The London Stock Exchange has said it will return more money to shareholders as it looks to fight off a hostile bid from Australia's Macquarie Bank.
A number of buyers have been circling the LSE
To keep investors on its side, the LSE said it would double the amount of cash it was returning to £510m ($886m).
It also will buy back up to £50m worth of its shares, and raise the total full-year dividend by 71% to 12 pence.
At the same time, the stock exchange reiterated calls for shareholders to reject Macquarie's £1.5bn takeover bid.
The LSE's shares climbed 5.5% to 803.50 pence in morning trading on Friday.
Electronic share trading has increased competition between exchanges and is driving consolidation in the industry, analysts said.
The LSE has become a target for a number of bidders, including rivals Euronext and Deutsche Boerse, as the exchanges vie to become the major European stock market.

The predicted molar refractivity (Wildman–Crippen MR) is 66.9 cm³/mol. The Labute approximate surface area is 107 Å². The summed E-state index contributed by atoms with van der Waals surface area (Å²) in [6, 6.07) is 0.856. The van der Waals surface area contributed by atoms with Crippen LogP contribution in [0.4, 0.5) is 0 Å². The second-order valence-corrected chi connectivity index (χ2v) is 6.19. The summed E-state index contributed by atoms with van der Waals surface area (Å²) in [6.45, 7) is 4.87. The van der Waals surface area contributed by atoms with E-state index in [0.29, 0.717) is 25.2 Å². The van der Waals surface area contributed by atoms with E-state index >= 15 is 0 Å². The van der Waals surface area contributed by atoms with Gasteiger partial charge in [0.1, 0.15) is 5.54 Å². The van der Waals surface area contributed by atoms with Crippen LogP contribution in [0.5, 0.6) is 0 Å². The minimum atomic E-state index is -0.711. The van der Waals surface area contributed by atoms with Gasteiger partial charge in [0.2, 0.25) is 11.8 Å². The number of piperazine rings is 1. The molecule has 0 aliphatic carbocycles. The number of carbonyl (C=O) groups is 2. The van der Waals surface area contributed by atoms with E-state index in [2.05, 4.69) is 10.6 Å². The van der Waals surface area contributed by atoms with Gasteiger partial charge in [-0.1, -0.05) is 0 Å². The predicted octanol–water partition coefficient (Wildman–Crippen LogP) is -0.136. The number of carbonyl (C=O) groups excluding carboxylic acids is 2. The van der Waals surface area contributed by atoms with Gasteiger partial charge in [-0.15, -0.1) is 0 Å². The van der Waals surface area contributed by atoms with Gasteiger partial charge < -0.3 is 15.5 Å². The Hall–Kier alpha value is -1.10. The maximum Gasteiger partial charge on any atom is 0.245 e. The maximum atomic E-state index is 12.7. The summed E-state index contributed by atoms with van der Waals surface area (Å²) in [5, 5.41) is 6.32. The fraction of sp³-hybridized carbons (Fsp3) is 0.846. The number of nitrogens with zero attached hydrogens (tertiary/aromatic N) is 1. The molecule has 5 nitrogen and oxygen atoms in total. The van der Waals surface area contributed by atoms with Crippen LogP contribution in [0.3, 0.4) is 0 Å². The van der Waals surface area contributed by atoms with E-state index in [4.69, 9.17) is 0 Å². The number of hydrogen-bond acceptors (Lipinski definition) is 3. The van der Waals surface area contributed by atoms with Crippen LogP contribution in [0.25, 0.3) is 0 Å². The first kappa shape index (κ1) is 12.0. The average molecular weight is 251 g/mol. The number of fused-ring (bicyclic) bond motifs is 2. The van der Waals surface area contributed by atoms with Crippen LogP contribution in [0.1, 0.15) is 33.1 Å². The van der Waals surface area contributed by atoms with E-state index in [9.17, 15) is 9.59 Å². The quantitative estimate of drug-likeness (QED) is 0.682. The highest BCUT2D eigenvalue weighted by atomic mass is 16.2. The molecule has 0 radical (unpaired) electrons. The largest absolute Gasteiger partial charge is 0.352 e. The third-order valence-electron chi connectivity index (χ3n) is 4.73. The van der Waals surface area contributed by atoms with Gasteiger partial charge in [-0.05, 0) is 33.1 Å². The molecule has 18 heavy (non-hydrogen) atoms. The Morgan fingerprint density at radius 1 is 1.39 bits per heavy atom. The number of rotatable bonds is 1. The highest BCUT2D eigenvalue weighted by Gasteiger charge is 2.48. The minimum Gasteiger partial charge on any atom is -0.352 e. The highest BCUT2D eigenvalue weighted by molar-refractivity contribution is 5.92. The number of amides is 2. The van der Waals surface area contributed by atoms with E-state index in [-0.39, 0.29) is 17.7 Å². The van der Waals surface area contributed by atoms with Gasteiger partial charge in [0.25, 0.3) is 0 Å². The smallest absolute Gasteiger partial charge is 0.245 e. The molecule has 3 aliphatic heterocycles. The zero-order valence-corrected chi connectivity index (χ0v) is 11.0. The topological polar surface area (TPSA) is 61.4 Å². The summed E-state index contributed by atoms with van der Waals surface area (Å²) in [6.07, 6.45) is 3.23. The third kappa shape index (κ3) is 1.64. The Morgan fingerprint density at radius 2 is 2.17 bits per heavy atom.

Macquarie has offered investors 580 pence for every LSE share, well below the stock's current 796p level.
The LSE called Macquarie's offer "ill-considered".
"The LSE has a unique strategic position and an exceptional customer franchise," said Chris Gibson-Smith, the company's chairman.
"Macquarie's offer recognises none of this. It provides no value today and reflects no value tomorrow."
The Australian lender has extended its offer twice, and investors now have until 26 February to decide whether or not accept it.
According to press reports, Macquire may be considering raising its bid, though that has not been confirmed by the bank.